Phantom Paid Annual Leave – Is it there even though you can’t see it?
Published on December 16, 2011 by Peter Punch
First Published by CCH Australia Limited
The majority decision of a Full Bench of Fair Work Australia in the recent cases concerning approval of the special annual leave arrangements contained in the Hull-Moody Finishes Pty Limited Enterprise Agreement 2011 has come at an interesting time bearing in mind the scheduled review of the Fair Work Act 2009 (Cth) in 2012.
The majority (Vice President Watson and Senior Deputy President Hamberger) held that the agreement’s provisions – whereby employees were paid a specific “annual leave” component with their regular wages and then required to take a minimum of two weeks’ leave per year (although unpaid) – was not contrary to the National Employment Standard’s provisions relating to paid annual leave, and thus were permissible in the proposed agreement.
Commissioner Cambridge dissented, the main thrust of his decision being that the scheme proposed had the effect of “cashing out” and was both contrary to the “cashing out” provisions and the overall intention of the NES.
If one looks at the most relevant sections of the NES – namely sections 90 and 92 of the Fair Work Act – in isolation, one would have to agree with the majority that there is nothing in those sections that requires payment for annual leave when the leave is actually being taken, and the scheme in question was not “cashing out” because leave still had to be taken (although unpaid).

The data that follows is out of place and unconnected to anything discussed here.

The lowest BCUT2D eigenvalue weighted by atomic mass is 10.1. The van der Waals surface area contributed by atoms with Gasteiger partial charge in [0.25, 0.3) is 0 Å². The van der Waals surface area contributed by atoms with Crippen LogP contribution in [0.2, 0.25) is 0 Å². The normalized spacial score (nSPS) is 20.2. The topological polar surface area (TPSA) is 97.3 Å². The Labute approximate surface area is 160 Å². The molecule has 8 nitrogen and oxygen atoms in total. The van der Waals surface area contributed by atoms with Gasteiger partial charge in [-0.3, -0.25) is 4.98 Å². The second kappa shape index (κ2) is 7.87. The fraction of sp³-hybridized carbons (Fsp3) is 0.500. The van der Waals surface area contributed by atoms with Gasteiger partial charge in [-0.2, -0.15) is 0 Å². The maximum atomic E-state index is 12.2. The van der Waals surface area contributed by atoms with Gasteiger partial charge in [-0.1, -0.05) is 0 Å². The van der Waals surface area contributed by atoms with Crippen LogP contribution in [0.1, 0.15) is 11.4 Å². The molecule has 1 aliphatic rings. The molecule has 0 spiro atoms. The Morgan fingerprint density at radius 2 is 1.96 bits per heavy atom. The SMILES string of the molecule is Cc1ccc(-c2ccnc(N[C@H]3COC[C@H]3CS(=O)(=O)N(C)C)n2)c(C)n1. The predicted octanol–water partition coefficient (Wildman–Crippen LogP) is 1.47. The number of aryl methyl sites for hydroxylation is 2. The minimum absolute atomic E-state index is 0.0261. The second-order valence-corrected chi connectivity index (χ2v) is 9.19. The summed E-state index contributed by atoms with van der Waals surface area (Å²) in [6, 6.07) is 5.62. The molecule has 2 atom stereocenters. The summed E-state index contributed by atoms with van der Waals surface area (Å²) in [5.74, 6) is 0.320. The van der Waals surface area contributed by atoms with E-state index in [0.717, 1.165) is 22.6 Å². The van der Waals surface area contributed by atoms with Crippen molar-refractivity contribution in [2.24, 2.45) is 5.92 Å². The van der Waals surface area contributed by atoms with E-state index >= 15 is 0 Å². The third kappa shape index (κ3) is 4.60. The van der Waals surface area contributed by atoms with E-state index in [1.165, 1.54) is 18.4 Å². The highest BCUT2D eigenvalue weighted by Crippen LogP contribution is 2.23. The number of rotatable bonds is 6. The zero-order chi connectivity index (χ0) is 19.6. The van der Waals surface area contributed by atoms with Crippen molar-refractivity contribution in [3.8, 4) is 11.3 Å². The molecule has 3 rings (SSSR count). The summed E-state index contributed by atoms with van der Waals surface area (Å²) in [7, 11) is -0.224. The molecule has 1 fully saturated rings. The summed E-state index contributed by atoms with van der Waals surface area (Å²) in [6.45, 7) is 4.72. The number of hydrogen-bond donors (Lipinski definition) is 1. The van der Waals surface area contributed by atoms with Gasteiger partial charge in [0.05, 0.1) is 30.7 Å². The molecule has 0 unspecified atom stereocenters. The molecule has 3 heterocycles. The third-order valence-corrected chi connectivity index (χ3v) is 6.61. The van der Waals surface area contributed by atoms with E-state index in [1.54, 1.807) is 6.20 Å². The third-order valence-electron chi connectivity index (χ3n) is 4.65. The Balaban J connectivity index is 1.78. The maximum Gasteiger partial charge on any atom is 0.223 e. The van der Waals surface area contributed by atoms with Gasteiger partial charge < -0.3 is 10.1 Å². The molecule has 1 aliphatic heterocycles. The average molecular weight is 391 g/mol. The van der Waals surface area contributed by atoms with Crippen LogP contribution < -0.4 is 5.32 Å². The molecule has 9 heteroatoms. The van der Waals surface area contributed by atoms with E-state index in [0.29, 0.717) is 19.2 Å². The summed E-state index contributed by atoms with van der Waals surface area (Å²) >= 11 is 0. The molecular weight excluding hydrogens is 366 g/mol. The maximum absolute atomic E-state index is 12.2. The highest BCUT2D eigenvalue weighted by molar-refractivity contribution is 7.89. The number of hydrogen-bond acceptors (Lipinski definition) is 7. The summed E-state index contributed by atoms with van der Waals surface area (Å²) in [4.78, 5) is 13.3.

The decision, which will not be subject to further appeal or review, appears to be a significant one for those employers who might be looking at methods to prevent annual leave payments accumulating or to generally “manage” employees’ leave. It also seems to provide a significant alternate option to the provisions allowing a limited form of “cashing out” under the FW Act under specific conditions.
On the one hand the majority decision is certainly based on a logical (although perhaps rather literal) reading of the relevant provisions. On the other, Commissioner Cambridge contended that the arrangement amounted in substance to “cashing out” if not in form.
Whichever view is correct, what seems to be the necessary consequence of the interpretation of section 90 adopted by the majority is that there is apparently nothing to stop an employer contracting at common law to pay all its employees their annual leave pay as an identified “annual leave part payment” component with their weekly pay. That initiative would immediately eradicate the problem for employers of having to “manage” annual leave (ie making sure that employees take their leave so that the employer does not have a huge annual leave liability accruing).
I think this decision is worth considering in the coming review of the FW Act. In that context it would be worthwhile, in my view, if there was some dialogue on improvising provisions for the management of annual leave – so that employers do make employees take leave regularly and employees do not “hoard” leave. It is however a complex issue – on the one hand there is the long established “policy” of annual leave being used for its real purpose of giving employees a proper break after each year of service, as against the desire of employees to make their own decisions about whether they take leave or take “the cash”.
But the issue does need attention because the Hull Moody Finishes decision is a sign that more exotic methods to deal with the problem are now being pursued.
Hull-Moody Finishes Pty Limited Enterprise Agreement 2011  FWAFB 6709.